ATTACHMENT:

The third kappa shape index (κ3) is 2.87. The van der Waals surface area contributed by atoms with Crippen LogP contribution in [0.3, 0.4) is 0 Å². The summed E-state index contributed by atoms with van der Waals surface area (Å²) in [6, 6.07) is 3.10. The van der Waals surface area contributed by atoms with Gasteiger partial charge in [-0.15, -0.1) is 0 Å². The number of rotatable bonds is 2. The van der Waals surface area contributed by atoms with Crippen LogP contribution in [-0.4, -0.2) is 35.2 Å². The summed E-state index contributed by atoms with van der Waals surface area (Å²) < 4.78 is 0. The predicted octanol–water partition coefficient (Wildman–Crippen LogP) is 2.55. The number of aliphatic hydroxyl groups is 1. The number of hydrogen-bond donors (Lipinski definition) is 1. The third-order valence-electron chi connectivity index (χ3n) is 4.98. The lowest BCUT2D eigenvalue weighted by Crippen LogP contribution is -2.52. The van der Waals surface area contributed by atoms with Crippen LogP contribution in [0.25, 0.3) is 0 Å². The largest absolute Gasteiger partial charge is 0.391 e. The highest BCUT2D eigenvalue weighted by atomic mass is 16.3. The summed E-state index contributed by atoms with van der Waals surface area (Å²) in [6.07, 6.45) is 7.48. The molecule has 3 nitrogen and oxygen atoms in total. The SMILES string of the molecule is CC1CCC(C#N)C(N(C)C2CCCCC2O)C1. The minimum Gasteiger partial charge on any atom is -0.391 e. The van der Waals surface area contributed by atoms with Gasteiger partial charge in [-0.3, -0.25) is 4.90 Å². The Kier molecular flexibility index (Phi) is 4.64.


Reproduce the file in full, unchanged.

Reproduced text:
The third kappa shape index (κ3) is 2.87. The van der Waals surface area contributed by atoms with Crippen LogP contribution in [0.3, 0.4) is 0 Å². The summed E-state index contributed by atoms with van der Waals surface area (Å²) in [6, 6.07) is 3.10. The van der Waals surface area contributed by atoms with Gasteiger partial charge in [-0.15, -0.1) is 0 Å². The number of rotatable bonds is 2. The van der Waals surface area contributed by atoms with Crippen LogP contribution in [-0.4, -0.2) is 35.2 Å². The summed E-state index contributed by atoms with van der Waals surface area (Å²) < 4.78 is 0. The predicted octanol–water partition coefficient (Wildman–Crippen LogP) is 2.55. The number of aliphatic hydroxyl groups is 1. The number of hydrogen-bond donors (Lipinski definition) is 1. The third-order valence-electron chi connectivity index (χ3n) is 4.98. The lowest BCUT2D eigenvalue weighted by Crippen LogP contribution is -2.52. The van der Waals surface area contributed by atoms with Crippen LogP contribution in [0.25, 0.3) is 0 Å². The largest absolute Gasteiger partial charge is 0.391 e. The highest BCUT2D eigenvalue weighted by atomic mass is 16.3. The summed E-state index contributed by atoms with van der Waals surface area (Å²) in [6.07, 6.45) is 7.48. The molecule has 3 nitrogen and oxygen atoms in total. The SMILES string of the molecule is CC1CCC(C#N)C(N(C)C2CCCCC2O)C1. The minimum Gasteiger partial charge on any atom is -0.391 e. The van der Waals surface area contributed by atoms with Gasteiger partial charge in [-0.3, -0.25) is 4.90 Å². The Kier molecular flexibility index (Phi) is 4.64.